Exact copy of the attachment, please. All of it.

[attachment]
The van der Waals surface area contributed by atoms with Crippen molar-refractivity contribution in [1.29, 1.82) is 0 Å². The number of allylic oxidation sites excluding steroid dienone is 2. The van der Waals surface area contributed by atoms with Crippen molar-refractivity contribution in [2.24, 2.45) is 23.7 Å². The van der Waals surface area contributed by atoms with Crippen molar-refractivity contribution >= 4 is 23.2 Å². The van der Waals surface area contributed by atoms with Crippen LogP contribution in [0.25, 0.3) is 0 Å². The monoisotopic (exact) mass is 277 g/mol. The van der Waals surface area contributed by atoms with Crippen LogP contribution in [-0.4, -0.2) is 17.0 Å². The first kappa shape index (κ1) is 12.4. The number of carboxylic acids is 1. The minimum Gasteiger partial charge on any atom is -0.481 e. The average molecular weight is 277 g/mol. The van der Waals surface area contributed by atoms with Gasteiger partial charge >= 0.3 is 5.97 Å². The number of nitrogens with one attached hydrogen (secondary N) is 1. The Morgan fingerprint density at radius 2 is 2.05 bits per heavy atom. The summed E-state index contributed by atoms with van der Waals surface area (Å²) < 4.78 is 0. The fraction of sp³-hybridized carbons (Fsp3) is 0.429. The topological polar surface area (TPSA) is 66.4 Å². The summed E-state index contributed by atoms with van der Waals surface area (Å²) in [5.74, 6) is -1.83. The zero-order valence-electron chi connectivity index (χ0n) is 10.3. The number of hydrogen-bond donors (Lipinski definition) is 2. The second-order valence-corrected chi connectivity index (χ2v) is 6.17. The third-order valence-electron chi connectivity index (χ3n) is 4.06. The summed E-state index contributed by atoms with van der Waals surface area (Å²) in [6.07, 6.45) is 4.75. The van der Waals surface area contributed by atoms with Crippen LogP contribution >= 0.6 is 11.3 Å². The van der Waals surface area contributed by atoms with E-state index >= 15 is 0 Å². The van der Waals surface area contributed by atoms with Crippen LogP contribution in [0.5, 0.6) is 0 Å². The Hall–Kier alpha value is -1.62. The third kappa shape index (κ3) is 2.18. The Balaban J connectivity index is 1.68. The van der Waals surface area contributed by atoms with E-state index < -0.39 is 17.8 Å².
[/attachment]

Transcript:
The van der Waals surface area contributed by atoms with Crippen molar-refractivity contribution in [1.29, 1.82) is 0 Å². The number of allylic oxidation sites excluding steroid dienone is 2. The van der Waals surface area contributed by atoms with Crippen molar-refractivity contribution in [2.24, 2.45) is 23.7 Å². The van der Waals surface area contributed by atoms with Crippen molar-refractivity contribution >= 4 is 23.2 Å². The van der Waals surface area contributed by atoms with Crippen LogP contribution in [0.25, 0.3) is 0 Å². The monoisotopic (exact) mass is 277 g/mol. The van der Waals surface area contributed by atoms with Crippen LogP contribution in [-0.4, -0.2) is 17.0 Å². The first kappa shape index (κ1) is 12.4. The number of carboxylic acids is 1. The minimum Gasteiger partial charge on any atom is -0.481 e. The average molecular weight is 277 g/mol. The van der Waals surface area contributed by atoms with Gasteiger partial charge >= 0.3 is 5.97 Å². The number of nitrogens with one attached hydrogen (secondary N) is 1. The Morgan fingerprint density at radius 2 is 2.05 bits per heavy atom. The summed E-state index contributed by atoms with van der Waals surface area (Å²) < 4.78 is 0. The fraction of sp³-hybridized carbons (Fsp3) is 0.429. The topological polar surface area (TPSA) is 66.4 Å². The summed E-state index contributed by atoms with van der Waals surface area (Å²) in [5.74, 6) is -1.83. The zero-order valence-electron chi connectivity index (χ0n) is 10.3. The number of hydrogen-bond donors (Lipinski definition) is 2. The second-order valence-corrected chi connectivity index (χ2v) is 6.17. The third-order valence-electron chi connectivity index (χ3n) is 4.06. The summed E-state index contributed by atoms with van der Waals surface area (Å²) in [6.07, 6.45) is 4.75. The van der Waals surface area contributed by atoms with Crippen LogP contribution >= 0.6 is 11.3 Å². The van der Waals surface area contributed by atoms with E-state index >= 15 is 0 Å². The van der Waals surface area contributed by atoms with Crippen LogP contribution in [0.5, 0.6) is 0 Å². The Hall–Kier alpha value is -1.62. The third kappa shape index (κ3) is 2.18. The Balaban J connectivity index is 1.68. The van der Waals surface area contributed by atoms with E-state index < -0.39 is 17.8 Å².